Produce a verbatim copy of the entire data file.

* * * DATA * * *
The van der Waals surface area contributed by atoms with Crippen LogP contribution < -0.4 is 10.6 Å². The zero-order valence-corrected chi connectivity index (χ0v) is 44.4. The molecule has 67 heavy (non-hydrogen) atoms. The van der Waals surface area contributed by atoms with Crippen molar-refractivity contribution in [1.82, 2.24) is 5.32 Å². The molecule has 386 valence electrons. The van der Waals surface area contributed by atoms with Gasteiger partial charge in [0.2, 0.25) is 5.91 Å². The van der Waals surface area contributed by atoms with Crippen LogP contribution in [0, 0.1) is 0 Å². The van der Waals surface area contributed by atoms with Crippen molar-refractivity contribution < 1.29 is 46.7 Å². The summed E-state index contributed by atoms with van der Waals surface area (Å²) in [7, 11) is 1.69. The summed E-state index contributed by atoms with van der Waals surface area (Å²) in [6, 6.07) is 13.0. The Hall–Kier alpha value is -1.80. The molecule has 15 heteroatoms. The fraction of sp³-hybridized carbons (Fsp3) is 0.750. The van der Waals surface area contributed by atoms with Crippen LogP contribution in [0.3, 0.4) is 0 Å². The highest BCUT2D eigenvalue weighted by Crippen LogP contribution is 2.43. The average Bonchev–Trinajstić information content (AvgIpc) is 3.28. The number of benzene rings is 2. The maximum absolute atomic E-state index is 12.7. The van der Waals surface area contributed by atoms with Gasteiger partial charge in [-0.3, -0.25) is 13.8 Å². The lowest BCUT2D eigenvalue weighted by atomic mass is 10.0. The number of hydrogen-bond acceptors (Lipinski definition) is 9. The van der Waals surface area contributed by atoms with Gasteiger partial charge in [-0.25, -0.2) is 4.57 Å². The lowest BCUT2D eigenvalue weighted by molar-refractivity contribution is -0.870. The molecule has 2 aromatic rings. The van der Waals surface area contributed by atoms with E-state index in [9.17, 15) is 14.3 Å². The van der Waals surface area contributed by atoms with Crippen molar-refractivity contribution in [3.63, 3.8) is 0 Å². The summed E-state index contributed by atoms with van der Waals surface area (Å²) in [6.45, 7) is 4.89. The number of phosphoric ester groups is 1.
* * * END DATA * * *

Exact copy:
The van der Waals surface area contributed by atoms with Crippen LogP contribution < -0.4 is 10.6 Å². The zero-order valence-corrected chi connectivity index (χ0v) is 44.4. The molecule has 67 heavy (non-hydrogen) atoms. The van der Waals surface area contributed by atoms with Crippen molar-refractivity contribution in [1.82, 2.24) is 5.32 Å². The molecule has 386 valence electrons. The van der Waals surface area contributed by atoms with Gasteiger partial charge in [0.2, 0.25) is 5.91 Å². The van der Waals surface area contributed by atoms with Crippen LogP contribution in [0, 0.1) is 0 Å². The van der Waals surface area contributed by atoms with Crippen molar-refractivity contribution < 1.29 is 46.7 Å². The summed E-state index contributed by atoms with van der Waals surface area (Å²) in [7, 11) is 1.69. The summed E-state index contributed by atoms with van der Waals surface area (Å²) in [6, 6.07) is 13.0. The Hall–Kier alpha value is -1.80. The molecule has 15 heteroatoms. The fraction of sp³-hybridized carbons (Fsp3) is 0.750. The van der Waals surface area contributed by atoms with Crippen LogP contribution in [0.3, 0.4) is 0 Å². The highest BCUT2D eigenvalue weighted by Crippen LogP contribution is 2.43. The average Bonchev–Trinajstić information content (AvgIpc) is 3.28. The number of benzene rings is 2. The maximum absolute atomic E-state index is 12.7. The van der Waals surface area contributed by atoms with Gasteiger partial charge in [-0.3, -0.25) is 13.8 Å². The lowest BCUT2D eigenvalue weighted by atomic mass is 10.0. The number of hydrogen-bond acceptors (Lipinski definition) is 9. The van der Waals surface area contributed by atoms with Gasteiger partial charge in [-0.25, -0.2) is 4.57 Å². The lowest BCUT2D eigenvalue weighted by molar-refractivity contribution is -0.870. The molecule has 2 aromatic rings. The van der Waals surface area contributed by atoms with E-state index in [9.17, 15) is 14.3 Å². The van der Waals surface area contributed by atoms with Crippen molar-refractivity contribution in [3.63, 3.8) is 0 Å². The summed E-state index contributed by atoms with van der Waals surface area (Å²) in [6.45, 7) is 4.89. The number of phosphoric ester groups is 1.